To the supervisors, these new developments imply the need to adapt and to cooperate more closely with one another. It would be desirable for these reasons to concentrate all financial supervision in a single body. One alternative would be to make the central bank the sole financial supervisor. In no European country, however, is the central bank the supervisor of all financial institutions, including insurance companies. Furthermore, it would be outside its usual mandate for a central bank to cover all areas and aspects of the financial sector. It could, therefore, be argued that the other alternative—establishing a supervisory authority outside the central bank that is concerned with all financial institutions—seems more natural.

Another argument against the central bank model is the risk of conflict of interest that such a model may produce within the central bank. According to this argument, such conflicts can occur if the central bank is entrusted with banking supervision, in addition to its monetary policy functions. The main creditor of the banks, which is one of its roles, and the main counterpart in money and foreign exchange market transactions, which is another of its roles, should not simultaneously be the banking supervisor. In the latter capacity, it will have access to information that is unavailable to the other creditors and counterparts of the banks.

This argument seems to have been deemed valid by some central banks that simultaneously function as banking supervisors. In the United Kingdom, Finland, and Iceland, where the central banks are the banking supervisors, this function is not entirely integrated with the other central bank functions. It is often administered separately from the other departments of the central bank, in particular from the monetary and foreign exchange department. The governor of the central bank may not ultimately be responsible for banking supervision, as this task is often laid upon a department director acting as head of banking supervision. However, it is essential for the banking supervisor to have access to macroeconomic expertise, and for the monetary and foreign exchange department to be informed by the banking supervisor of its findings. It has further been argued that concentration of supervisory powers in the central bank may make the central bank too powerful, particularly if it is completely independent from government control. This may lead to a situation in which banks hesitate to oppose a decision by the central bank by, for example, bringing the matter to a court of law.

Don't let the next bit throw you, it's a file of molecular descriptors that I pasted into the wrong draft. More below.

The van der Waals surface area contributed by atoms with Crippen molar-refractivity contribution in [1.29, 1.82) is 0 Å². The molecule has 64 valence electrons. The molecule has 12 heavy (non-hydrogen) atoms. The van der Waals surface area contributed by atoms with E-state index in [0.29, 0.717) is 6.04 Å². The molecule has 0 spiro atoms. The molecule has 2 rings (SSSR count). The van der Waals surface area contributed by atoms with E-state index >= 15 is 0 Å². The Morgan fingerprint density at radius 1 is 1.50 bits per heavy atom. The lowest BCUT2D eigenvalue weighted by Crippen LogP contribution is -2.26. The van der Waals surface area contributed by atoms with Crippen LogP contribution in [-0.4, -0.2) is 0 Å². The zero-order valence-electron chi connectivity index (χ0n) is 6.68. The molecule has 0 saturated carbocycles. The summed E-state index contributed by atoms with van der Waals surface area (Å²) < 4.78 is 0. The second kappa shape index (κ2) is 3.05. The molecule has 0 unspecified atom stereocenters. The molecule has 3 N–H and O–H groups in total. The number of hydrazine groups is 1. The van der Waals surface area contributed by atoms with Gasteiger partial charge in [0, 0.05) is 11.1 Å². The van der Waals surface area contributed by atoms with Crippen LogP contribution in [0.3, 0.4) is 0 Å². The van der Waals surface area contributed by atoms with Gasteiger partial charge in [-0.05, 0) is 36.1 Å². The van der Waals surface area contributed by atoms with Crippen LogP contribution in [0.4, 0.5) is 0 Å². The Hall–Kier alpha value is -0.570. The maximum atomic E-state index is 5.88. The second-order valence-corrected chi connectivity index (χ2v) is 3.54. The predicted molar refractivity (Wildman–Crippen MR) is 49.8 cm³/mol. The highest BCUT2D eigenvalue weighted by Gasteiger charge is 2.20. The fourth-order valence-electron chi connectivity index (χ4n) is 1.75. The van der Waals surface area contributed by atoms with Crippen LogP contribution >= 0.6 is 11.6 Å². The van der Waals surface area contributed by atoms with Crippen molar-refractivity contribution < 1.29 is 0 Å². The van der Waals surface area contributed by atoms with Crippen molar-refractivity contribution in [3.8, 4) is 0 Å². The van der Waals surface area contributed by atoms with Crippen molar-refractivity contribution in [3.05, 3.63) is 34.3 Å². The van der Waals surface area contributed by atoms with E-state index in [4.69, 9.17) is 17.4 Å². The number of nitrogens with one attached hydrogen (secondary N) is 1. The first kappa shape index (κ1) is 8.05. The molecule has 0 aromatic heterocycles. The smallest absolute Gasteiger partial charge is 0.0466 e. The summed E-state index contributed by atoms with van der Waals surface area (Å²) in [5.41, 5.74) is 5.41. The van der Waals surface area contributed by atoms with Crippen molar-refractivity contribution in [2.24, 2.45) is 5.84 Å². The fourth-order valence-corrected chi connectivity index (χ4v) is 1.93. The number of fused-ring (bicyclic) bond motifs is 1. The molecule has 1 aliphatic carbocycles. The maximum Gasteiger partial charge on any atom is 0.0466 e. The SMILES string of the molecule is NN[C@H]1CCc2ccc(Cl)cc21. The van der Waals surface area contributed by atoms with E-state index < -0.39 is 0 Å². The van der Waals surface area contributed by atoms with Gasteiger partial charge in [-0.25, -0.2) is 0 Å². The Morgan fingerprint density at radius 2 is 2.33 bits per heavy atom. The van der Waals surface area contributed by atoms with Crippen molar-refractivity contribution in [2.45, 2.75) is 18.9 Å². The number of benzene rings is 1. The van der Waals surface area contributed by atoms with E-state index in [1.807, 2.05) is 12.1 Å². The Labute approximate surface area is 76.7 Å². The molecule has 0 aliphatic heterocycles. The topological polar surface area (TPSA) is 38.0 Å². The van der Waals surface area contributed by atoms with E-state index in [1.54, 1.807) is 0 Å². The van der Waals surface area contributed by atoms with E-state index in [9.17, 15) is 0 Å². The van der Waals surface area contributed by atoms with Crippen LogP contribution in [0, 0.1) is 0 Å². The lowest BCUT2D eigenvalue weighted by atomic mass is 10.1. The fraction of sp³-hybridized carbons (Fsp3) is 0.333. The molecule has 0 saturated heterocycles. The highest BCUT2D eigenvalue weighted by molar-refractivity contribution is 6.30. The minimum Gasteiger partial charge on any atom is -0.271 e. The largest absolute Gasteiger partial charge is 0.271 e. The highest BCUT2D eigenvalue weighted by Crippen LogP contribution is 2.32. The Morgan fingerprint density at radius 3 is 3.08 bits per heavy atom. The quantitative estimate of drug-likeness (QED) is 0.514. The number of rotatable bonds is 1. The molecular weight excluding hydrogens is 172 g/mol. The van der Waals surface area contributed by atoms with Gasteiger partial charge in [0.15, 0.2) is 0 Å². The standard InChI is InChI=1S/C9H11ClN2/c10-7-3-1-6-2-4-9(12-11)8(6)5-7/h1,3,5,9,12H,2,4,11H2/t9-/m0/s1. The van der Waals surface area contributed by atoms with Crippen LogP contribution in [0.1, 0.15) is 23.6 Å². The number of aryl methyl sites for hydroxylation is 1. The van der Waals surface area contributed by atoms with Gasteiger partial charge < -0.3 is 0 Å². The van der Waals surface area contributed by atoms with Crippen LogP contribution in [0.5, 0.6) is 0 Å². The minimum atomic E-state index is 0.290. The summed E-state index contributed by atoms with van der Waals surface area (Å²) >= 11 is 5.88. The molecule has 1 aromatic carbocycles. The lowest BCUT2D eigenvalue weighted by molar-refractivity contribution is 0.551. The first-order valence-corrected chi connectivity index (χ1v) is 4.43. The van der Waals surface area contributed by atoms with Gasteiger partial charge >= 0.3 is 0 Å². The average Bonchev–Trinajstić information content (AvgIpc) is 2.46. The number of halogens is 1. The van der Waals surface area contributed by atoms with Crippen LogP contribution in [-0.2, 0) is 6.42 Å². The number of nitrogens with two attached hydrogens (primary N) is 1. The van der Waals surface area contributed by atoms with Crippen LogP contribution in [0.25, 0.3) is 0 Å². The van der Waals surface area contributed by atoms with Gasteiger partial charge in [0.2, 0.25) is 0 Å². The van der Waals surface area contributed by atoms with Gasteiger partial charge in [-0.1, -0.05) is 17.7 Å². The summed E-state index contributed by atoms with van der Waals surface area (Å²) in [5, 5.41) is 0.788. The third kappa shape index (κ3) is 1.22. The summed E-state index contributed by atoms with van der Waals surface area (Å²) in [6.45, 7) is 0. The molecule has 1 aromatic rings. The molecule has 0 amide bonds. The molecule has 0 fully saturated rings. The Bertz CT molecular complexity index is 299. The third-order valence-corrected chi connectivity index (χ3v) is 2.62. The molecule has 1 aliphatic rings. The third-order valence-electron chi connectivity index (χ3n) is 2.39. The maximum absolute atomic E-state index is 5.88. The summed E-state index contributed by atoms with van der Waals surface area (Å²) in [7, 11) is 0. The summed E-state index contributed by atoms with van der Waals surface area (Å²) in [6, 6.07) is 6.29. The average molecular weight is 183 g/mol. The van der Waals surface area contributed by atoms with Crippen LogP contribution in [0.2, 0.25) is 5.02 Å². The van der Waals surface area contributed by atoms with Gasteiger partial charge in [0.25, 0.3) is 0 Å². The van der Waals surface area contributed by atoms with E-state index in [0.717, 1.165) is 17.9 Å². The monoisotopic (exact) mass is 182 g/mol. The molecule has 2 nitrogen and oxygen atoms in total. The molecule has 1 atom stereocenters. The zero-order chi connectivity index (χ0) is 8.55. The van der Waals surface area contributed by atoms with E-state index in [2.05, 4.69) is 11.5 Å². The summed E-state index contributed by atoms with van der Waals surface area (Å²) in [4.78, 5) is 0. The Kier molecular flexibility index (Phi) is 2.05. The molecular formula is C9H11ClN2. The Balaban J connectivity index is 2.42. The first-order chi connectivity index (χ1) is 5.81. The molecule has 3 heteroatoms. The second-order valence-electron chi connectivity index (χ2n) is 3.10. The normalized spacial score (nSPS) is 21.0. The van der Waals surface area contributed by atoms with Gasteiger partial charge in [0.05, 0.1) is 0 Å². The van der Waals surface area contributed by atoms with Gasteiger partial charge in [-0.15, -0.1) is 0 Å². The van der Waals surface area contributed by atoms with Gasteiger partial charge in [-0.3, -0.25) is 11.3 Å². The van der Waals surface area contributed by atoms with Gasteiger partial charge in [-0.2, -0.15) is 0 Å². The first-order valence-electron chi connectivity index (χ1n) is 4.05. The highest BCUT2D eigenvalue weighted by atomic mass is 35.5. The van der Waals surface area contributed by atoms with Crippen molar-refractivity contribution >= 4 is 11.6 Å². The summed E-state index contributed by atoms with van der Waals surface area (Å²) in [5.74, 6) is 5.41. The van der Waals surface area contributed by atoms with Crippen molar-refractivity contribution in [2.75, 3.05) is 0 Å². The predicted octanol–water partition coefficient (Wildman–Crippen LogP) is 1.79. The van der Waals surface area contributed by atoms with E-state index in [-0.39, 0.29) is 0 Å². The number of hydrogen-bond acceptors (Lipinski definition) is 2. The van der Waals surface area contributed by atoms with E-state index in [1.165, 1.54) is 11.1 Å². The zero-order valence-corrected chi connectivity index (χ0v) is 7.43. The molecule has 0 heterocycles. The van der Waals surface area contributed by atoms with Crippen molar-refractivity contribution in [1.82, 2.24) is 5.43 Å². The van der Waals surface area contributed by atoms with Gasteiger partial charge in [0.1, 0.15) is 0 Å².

The banking supervisor is in some countries also responsible for consumer protection issues. The unnaturalness of many central banks’ assuming such responsibilities is another argument for making a separate entity the banking supervisor.

Lastly, the “contagion argument” put forward against central bank supervision in the United Kingdom should be noted again. If a central bank, whose main asset in executing monetary policy is its credibility, fails to supervise banks successfully, its credibility and thus its ability to execute monetary policy may be damaged as well. A central bank’s credibility when implementing monetary policy may consequently be harmed by possible banking supervision failures.

Conclusion

The above-mentioned examples of views for and against the central bank model demonstrate the variety of arguments that may be made concerning the subject.